Ah, credit. The nation’s widespread adoption of it has allowed several generations of Americans to spend beyond their means, creating more car owners, college students and homeowners than ever before. Of course, buying on credit also has its drawbacks, the primary one being the amount of interest that borrowers must pay on their credit purchases, which ends up increasing the overall cost of that car, student loan or home.

Despite its drawbacks, the nation’s use of credit has increased each subsequent decade since it first became commonplace during the 1920s, according to data published by the New York Times. For example, 40 percent of U.S. households currently carry a monthly credit card balance, compared to just 6 percent in 1970. Also, two-thirds of today’s college students have student loan debt; only 50 percent of college kids did a decade ago.

Today, using credit to pay for things is not just commonplace, it’s the status quo. Due to last year’s financial meltdown, however, lenders will be playing hardball with consumers in 2009, enforcing stricter loan approval terms that require borrowers to have higher credit scores and lower debt ratios. To give you a head’s up for the year ahead, here’s an overview of stricter loan qualifications to expect:


To get the lowest rates, you’ll need a credit score of at least 740. You can still get a mortgage with a lower credit score, but you’ll pay more for it. You’ll also need to keep an eye on your overall debt ratio if you’re in the market for a mortgage loan. Starting Feb. 1, 2009, Freddie Mac will only lend to borrowers with an overall debt ratio at or below 45 percent of their pre-tax income.

If you plan to apply for an FHA loan, your overall debt ratio must be at or below 43 percent of pre-tax income, and your mortgage debt-to-income ratio can’t go over 31 percent. Even though the new mortgage loan requirements demand lower debt ratio thresholds from potential borrowers, they still generally qualify as generous lending terms. According to The Motley Fool, the typical debt-to-income ratio accepted by lenders is 25 percent. Furthermore, the site advises consumers to maintain an even lower debt ratio equaling 15 percent or less of after-tax income.

Home-equity loans and home-equity lines of credit

To be approved for one of these, a credit score of between 650 and 680 used to do the trick, but no more. Now you’ll need a score of at least 680 to qualify, and some lenders won’t consider potential borrowers with a score under 720.

Car loans

If you’re looking to buy or lease a car this year, you’ll need a credit score of 700+ to guarantee financing. You may be able to get a loan with a lower score, but you’ll probably be required to make a higher down payment and may also be forced to accept a shorter-term loan (36-48 months versus 60-72 months).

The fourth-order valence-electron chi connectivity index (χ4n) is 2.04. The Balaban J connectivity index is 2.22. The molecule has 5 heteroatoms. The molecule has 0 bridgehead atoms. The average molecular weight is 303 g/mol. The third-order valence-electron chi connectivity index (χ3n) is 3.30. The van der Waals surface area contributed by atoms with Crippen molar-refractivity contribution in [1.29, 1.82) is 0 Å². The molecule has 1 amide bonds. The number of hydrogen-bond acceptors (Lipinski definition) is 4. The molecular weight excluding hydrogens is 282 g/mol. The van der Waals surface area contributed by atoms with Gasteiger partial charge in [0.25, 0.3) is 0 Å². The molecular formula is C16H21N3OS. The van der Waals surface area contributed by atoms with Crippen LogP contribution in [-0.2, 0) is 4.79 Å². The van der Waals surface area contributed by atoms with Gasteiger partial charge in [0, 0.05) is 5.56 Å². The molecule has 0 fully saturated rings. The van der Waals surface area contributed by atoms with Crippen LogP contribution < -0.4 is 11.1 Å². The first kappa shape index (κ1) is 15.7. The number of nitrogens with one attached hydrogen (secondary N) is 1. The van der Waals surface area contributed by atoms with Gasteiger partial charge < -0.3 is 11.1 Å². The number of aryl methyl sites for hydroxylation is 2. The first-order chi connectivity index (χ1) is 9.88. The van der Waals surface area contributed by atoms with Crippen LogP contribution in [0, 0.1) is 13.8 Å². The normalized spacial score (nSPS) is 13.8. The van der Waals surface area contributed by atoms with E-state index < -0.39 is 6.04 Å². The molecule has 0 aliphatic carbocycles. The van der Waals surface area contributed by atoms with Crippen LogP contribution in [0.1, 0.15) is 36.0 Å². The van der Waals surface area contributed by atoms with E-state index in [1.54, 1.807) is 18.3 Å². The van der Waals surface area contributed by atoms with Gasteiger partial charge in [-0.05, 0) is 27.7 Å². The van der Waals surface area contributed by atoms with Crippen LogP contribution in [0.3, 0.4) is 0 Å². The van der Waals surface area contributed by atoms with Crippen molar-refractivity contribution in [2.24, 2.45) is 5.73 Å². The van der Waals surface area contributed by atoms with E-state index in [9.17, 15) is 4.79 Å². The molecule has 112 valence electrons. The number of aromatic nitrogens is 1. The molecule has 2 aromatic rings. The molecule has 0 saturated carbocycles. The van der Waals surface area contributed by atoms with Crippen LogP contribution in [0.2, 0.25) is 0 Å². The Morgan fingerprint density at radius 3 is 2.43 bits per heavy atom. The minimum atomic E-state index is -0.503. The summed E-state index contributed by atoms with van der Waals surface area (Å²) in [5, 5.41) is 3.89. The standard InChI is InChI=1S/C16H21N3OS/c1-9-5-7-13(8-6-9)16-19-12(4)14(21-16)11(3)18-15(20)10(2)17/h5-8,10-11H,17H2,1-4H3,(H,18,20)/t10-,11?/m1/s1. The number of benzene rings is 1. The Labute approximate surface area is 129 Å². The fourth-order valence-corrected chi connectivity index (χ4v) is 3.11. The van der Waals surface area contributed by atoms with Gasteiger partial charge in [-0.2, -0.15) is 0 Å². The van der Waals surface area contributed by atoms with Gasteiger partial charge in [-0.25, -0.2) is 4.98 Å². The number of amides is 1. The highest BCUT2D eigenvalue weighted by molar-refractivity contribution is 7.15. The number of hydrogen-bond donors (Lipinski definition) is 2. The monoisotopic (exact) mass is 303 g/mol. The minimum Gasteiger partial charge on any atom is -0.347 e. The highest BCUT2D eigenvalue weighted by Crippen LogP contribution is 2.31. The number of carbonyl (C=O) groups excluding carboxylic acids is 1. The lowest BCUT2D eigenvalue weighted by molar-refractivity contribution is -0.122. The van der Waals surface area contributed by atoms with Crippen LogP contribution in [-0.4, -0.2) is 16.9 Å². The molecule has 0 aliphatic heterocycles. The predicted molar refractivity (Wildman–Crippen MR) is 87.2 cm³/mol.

In addition to your credit score, also keep in mind that credit unions can offer better financing options than banks. One recent survey found that credit unions had average car loan interest rates of 6.4 percent, while banks had average rates of 6.6 percent.

Private Student Loans

For college students not eligible for federal student loans, or who need to supplement their federal student loans with private funds to cover college expenses, a credit score upwards of 650 is required in order to qualify for a private loan. Don’t have an established credit history? You’ll need to bring along a co-signer with a decent one in order to secure a loan.

Credit Cards

The credit card companies have decided to raise their standard for good credit in 2009, in some cases demanding credit scores of 740-750 for the privilege of charging your next purchase to their piece of plastic. A word to the wise: Make sure your credit card balance stays under 30 percent of the credit limit. Going above this amount may lower your credit score and increase your interest rate. Even worse, it may cause other issuers to raise your credit card rates, which is still legal until mid-2010 when the Federal Reserve Board’s new credit card rules take effect.

In addition to the changes listed above, a new FICO credit scoring system is also set to take effect sometime in 2009, according to a recent Kiplinger article. The new system could affect up to 50 percent of consumers, potentially raising or lowering their credit scores by more than 20 points. No matter how you slice it, 2009 will prove to be a rocky year for borrowers of every stripe.

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  • I look for more of the same for the next two or three years. I would think by 2013, we should start seeing long term sentiment start to change. It takes awhile for the tide to turn from such a bad economy.